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Mortsafe and Coffin Torpedoes for fighting off the body snatchers

Seth Nowell

The business of kidnapping is worth billions of dollars and according to CNBC “A startling 60 percent to 70 percent of overseas kidnapping goes unreported.”

This whole industry of snatching and kidnapping goes far back into history. But the sad story is that not even the dead were safe from the entire snatching business.

It was during the 19th century when this practice reached its peak. The medical schools of the day used real dead bodies to teach anatomy to the students. But in order to do so, the schools needed, and how ironic this sounds, a fresh supply of corpses. This is where the body snatching comes in.

Mortsafe in Greyfriars Kirkyard, Edinburgh, Scotland. Photo by Kim Traynor CC BY-SA 3.0

Mortsafe in Greyfriars Kirkyard, Edinburgh, Scotland. Photo by Kim Traynor CC BY-SA 3.0

The practice of grave robbing is ancient. The most notable example is, of course, the Valley of the Kings in Egypt. It was here that Pharaohs and Queens were laid to rest in their sarcophagi surrounded with amulets and gold and items that would aid them in the afterlife.

The Egyptians did everything possible to keep their dead safe. But the grave robbers were foxy and couldn’t let such an amount of gold to remain buried and forgotten. So they always came up with clever ways of how to rob the dead Egyptian royalty.

Mortsafes in Cluny graveyard, Aberdeenshire, Scotland. Photo by Wellcome Images CC BY 4.0

Mortsafes in Cluny graveyard, Aberdeenshire, Scotland. Photo by Wellcome Images CC BY 4.0

Fast forward to the 19th century and the real gold now was the dead body itself. Medical schools received the cadavers of people who were sentenced to death. But the problem was, the medical schools gained in popularity and more students enrolled.

The bodies that the court was providing weren’t sufficient. And so the demand for more dead bodies gave birth to a whole new business. “Because the only bodies legally available for medical dissection were the remains of executed criminals, demand far outpaced supply,” writes Britannica.

Mortsafes in Cluny kirkyard, Aberdeenshire, Scotland. Photo by Martyn Gorman / Mortsafes in Cluny kirkyard / CC BY-SA 2.0

Mortsafes in Cluny kirkyard, Aberdeenshire, Scotland. Photo by Martyn Gorman / Mortsafes in Cluny kirkyard / CC BY-SA 2.0

Centuries before this practice was born, Leonardo da Vinci himself was slicing people up, to study what was beneath all that skin. He was fascinated with the human body, and in his career, he dissected more than 30 cadavers.

“By 1508, by his own reckoning, he had conducted more than 10 human dissections. Nine years later, this tally had risen above 30. But his study of the cadaver “del vechio” (“of the old man”), as Leonardo called him, rekindled his long-held obsession with the structure of the human body,” writes The Telegraph.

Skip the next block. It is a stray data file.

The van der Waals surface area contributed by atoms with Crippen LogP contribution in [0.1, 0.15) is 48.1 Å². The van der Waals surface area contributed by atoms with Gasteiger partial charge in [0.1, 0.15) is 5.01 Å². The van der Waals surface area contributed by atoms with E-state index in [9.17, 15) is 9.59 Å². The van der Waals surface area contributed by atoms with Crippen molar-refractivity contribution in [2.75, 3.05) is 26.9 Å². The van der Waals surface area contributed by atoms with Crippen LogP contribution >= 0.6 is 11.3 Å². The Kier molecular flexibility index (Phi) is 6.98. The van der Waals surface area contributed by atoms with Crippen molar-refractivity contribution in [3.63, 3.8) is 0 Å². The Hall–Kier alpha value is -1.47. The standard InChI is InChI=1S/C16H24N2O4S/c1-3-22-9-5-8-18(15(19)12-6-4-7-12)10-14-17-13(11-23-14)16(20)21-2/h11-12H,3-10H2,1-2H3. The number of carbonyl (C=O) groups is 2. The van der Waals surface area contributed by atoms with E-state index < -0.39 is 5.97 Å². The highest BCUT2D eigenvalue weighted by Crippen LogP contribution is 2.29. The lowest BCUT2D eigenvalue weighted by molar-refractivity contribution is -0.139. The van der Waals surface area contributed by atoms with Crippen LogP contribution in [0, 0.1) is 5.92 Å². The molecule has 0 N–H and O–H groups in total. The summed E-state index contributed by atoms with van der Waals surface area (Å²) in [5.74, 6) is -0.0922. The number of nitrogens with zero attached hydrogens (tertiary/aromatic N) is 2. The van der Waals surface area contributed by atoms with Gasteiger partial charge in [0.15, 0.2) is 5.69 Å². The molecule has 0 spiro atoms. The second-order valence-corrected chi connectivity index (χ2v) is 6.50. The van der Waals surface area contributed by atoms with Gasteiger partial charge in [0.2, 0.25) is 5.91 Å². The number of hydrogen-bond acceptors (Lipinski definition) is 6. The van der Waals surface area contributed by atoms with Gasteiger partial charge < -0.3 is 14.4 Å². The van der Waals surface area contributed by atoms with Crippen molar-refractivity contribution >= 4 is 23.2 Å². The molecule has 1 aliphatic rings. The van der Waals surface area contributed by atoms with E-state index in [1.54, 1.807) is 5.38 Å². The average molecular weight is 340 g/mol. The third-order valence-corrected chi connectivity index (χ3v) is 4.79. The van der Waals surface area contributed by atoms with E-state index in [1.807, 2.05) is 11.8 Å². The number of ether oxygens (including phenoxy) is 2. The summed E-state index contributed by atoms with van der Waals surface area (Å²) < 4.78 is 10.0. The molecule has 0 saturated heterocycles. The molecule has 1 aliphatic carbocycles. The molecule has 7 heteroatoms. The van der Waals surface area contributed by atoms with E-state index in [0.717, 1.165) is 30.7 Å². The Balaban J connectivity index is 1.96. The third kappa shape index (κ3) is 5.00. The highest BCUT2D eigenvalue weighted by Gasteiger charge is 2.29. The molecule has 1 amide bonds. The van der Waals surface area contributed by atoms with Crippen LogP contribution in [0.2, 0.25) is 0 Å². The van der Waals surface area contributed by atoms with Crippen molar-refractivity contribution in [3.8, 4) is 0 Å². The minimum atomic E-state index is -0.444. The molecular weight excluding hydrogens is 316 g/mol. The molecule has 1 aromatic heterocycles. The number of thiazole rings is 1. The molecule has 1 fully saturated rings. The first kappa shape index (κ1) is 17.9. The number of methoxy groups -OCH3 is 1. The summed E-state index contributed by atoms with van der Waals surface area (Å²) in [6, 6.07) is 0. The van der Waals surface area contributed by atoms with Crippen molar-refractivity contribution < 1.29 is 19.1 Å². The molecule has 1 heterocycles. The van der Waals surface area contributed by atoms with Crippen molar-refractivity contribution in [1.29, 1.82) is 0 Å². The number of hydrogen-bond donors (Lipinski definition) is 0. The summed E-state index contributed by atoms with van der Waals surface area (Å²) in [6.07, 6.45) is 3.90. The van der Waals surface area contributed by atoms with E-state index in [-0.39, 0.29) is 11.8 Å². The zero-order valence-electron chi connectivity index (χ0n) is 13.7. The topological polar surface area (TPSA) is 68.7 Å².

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He did this slicing-and-sketching art of his illegally. The Art Crime Archives notes that “Dissection was completely illegal unless one was a physician, which da Vinci was not.” And this happened during the 16th century, 200 years before it became mainstream practice.

Iron coffin mortsafe in Colinton, once a village outside Edinburgh, Scotland. Photo by Kim Traynor CC BY-SA 3.0

Iron coffin mortsafe in Colinton, once a village outside Edinburgh, Scotland. Photo by Kim Traynor CC BY-SA 3.0

Naturally, the relatives of the deceased were both disgusted and afraid of the idea that their family member might end up stolen instead of left to rest in peace. For this purpose, the Mortsafe was used. By design, it is a steel cage shaped like a coffin. It was placed over the grave and insured that the deceased remained buried; there were even watchtowers erected where guards kept a close eye to the graves and made sure no snatcher came near.

Watchtower built in Dalkeith town cemetery, near Edinburgh, in 1827. Photo by Kim Traynor CC BY-SA 3.0

Watchtower built in Dalkeith town cemetery, near Edinburgh, in 1827. Photo by Kim Traynor CC BY-SA 3.0

But the mortsafe and the vaults and the mausolea were things that only the folks of the upper class could afford. The poor and poverty-stricken had to guard their own graves for weeks on end. Another invention, known as “Coffin Torpedoes” did a similar job to the mortsafe. The only difference was the coffin torpedoes were deadly. Patented in 1878, this contraption used springs and triggers to catapult lead balls into the air.

Mortsafes at Logeriat Church in Perthshire, Scotland. Photo by Judy Willson CC BY-SA 3.0

Mortsafes at Logeriat Church in Perthshire, Scotland. Photo by Judy Willson CC BY-SA 3.0

The mortsafe and the coffin torpedoes did their job well until 1832. Once the general public learned that this gruesome practice was getting out of hand, massive riots followed. That is when the Anatomy Act was passed.

With this act anyone who wished to dissect a body should first obtain a license. There were also inspectors that made sure there was no illegal dropping of cadavers.

To this very day, there are mortsafes scattered across graveyards throughout the world, reminding the living that there were times when even the dead weren’t safe from kidnapping.